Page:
The Russian government has another plan to reduce the duty-free threshold for purchases of goods from foreign online stores, Kommersant reports. According to the newspaper, the reduction from 1,000 euro to 500 euro per month is postponed for half a year, until January 1, 2019.
There are no precise estimates of the amount of money Russians spend to buy goods online in stores abroad. However, the average receipt for goods from China now is below even 100 euro, which makes European and American online shops and their customers the main victims of the proposed measure, the report says.
Currently, parcels from foreign online stores with a value of up to 1,000 euro and weight of up to 31 kg can be admitted for duty-free imports to Russia. If the value or weight exceeds the parameters, a 30% duty is required.
According to Kommersant, the Russian Ministry of Finance and the Ministry of Communications are currently discussing a new version of a phased reduction of the duty-free threshold for goods from foreign online stores. A source familiar with the discussion told the newspaper that in addition to postponing the threshold cut to 500 euro to early 2019, starting from July 1, 2019, the threshold can reach 100 euro per parcel in the absence of monthly restrictions. A federal official confirmed to the newspaper that this option is indeed under discussion, “along with a number of others”, but so far there is no final solution.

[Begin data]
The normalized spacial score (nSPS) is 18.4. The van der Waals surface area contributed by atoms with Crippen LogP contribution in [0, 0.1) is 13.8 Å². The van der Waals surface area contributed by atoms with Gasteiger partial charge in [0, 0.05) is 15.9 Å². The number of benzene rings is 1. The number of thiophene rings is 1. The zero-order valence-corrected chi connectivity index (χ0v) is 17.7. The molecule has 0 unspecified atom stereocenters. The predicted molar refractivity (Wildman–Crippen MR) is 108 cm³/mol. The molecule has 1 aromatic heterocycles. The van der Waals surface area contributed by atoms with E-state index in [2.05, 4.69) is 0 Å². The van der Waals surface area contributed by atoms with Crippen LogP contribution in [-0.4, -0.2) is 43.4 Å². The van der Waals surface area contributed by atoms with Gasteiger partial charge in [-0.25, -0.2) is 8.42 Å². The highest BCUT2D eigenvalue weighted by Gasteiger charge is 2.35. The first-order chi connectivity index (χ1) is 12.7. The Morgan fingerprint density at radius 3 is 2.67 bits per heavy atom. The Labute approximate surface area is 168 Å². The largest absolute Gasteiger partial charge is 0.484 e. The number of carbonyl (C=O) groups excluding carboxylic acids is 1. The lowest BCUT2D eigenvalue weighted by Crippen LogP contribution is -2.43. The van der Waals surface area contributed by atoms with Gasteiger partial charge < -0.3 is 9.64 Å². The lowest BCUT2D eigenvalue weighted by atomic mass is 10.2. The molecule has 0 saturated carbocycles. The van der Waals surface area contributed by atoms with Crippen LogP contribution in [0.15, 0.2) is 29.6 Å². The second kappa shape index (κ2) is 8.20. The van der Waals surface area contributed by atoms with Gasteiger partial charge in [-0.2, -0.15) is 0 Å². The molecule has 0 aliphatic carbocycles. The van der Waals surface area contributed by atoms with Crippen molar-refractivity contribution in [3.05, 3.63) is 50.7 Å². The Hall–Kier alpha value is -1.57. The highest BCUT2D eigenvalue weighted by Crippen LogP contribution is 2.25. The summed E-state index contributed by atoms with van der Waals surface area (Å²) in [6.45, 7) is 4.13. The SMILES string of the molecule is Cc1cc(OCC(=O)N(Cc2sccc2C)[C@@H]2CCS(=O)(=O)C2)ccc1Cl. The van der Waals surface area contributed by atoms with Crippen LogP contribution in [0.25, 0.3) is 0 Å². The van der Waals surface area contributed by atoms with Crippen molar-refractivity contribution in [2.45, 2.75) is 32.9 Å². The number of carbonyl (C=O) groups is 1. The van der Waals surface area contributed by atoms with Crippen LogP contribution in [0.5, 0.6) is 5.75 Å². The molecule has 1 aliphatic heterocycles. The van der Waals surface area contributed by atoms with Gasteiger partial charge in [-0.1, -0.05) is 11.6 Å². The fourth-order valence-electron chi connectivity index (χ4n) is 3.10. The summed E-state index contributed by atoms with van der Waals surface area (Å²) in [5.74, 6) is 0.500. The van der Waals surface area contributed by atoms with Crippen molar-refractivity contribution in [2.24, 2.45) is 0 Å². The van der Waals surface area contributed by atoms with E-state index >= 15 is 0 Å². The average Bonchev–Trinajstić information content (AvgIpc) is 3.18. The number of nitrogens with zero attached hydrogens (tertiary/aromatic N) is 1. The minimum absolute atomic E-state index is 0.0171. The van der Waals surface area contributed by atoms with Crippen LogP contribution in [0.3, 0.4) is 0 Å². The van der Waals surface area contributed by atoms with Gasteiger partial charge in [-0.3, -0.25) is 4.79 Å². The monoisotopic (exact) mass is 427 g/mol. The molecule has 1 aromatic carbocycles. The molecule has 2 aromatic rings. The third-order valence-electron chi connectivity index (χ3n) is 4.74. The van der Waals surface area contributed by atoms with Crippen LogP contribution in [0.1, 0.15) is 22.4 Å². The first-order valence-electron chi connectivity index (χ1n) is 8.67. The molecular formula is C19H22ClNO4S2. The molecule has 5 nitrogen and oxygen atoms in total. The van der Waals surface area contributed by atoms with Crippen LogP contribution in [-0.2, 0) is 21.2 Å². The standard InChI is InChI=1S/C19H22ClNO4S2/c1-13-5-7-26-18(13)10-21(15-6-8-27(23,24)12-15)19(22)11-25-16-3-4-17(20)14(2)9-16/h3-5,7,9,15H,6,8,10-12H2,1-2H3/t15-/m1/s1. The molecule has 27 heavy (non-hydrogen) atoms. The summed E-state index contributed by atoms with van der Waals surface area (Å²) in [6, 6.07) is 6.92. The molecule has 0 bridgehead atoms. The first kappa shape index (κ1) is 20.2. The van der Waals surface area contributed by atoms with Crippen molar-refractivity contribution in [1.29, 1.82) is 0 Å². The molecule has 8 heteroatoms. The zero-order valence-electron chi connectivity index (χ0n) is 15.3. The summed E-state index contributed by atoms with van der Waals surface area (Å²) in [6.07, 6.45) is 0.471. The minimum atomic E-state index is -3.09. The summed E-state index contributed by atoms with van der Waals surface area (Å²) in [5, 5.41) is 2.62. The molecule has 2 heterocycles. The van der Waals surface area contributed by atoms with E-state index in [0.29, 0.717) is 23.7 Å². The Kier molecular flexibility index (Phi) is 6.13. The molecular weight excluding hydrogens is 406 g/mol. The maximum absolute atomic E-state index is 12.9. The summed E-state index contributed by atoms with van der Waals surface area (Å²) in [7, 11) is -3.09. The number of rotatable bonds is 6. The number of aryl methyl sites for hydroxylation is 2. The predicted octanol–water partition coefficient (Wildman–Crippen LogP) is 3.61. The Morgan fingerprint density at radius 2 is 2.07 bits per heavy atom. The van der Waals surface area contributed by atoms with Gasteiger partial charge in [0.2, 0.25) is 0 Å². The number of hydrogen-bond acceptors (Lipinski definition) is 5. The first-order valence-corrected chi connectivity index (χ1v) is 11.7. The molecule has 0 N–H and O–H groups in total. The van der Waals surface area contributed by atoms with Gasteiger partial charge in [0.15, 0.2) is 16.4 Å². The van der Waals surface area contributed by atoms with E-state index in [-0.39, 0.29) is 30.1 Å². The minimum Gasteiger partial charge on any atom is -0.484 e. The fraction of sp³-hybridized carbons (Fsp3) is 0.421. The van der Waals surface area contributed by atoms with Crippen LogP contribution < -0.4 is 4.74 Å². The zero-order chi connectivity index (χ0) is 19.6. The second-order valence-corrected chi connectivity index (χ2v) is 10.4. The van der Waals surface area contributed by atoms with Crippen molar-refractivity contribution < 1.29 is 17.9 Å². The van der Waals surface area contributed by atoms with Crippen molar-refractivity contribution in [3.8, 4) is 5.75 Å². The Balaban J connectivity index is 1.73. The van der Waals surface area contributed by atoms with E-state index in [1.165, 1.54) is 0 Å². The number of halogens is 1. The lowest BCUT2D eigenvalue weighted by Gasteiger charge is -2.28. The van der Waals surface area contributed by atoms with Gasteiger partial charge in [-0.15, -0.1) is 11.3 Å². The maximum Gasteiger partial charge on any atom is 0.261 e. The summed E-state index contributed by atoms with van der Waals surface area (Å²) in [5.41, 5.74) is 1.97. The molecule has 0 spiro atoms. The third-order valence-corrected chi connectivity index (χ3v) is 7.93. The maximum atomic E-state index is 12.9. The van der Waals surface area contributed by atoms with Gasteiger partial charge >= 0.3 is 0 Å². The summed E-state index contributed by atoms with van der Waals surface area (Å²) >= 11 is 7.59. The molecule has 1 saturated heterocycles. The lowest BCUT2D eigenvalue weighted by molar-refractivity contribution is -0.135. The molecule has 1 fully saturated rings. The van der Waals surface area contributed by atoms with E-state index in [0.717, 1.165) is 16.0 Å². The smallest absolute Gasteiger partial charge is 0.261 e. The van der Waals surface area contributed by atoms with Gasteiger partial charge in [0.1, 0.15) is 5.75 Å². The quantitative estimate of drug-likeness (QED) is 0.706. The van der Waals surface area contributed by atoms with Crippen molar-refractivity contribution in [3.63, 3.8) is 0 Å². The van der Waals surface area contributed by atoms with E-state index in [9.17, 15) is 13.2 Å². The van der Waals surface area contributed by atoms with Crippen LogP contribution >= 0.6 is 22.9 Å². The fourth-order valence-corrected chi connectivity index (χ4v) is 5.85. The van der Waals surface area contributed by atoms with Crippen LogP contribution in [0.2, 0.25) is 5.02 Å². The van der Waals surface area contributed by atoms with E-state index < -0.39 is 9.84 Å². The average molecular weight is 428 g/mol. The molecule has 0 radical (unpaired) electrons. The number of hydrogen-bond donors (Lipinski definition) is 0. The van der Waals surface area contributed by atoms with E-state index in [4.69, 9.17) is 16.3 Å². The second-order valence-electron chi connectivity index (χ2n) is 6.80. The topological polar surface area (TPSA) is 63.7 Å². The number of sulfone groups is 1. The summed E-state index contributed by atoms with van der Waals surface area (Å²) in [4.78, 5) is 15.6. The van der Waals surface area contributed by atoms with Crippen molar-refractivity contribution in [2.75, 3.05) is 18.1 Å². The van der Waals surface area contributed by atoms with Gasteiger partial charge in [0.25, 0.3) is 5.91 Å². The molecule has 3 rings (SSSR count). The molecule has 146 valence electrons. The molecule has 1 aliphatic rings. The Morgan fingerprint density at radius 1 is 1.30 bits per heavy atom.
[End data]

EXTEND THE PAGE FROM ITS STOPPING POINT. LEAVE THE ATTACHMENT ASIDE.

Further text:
China accounted for around 90% of the fledgling Russian online retail market in 2017. At the same time, more than 90% of orders on the Chinese site AliExpress are lower than 100 euro, Co-founder of Data Insight research agency Boris Ovchinnikov told the newspaper. According to him, reducing the threshold to 100 euro can affect it because of possible bureaucratic problems at customs, as “millions of parcels can get stuck in anticipation of evidence that they are cheaper than 100 euro”.
General Director of eBay Russia Ilya Kretov is convinced that lowering the threshold for duty-free import will lead to a decline in consumer activity. In his opinion, both the final cost of imported goods and the emotional barrier for cross-border purchases will grow. “This not only puts Russian consumers in more adverse conditions than neighboring countries but also increases administration costs and creates uncontrolled gray import zones in the member countries of the EAEU,” Kretov said.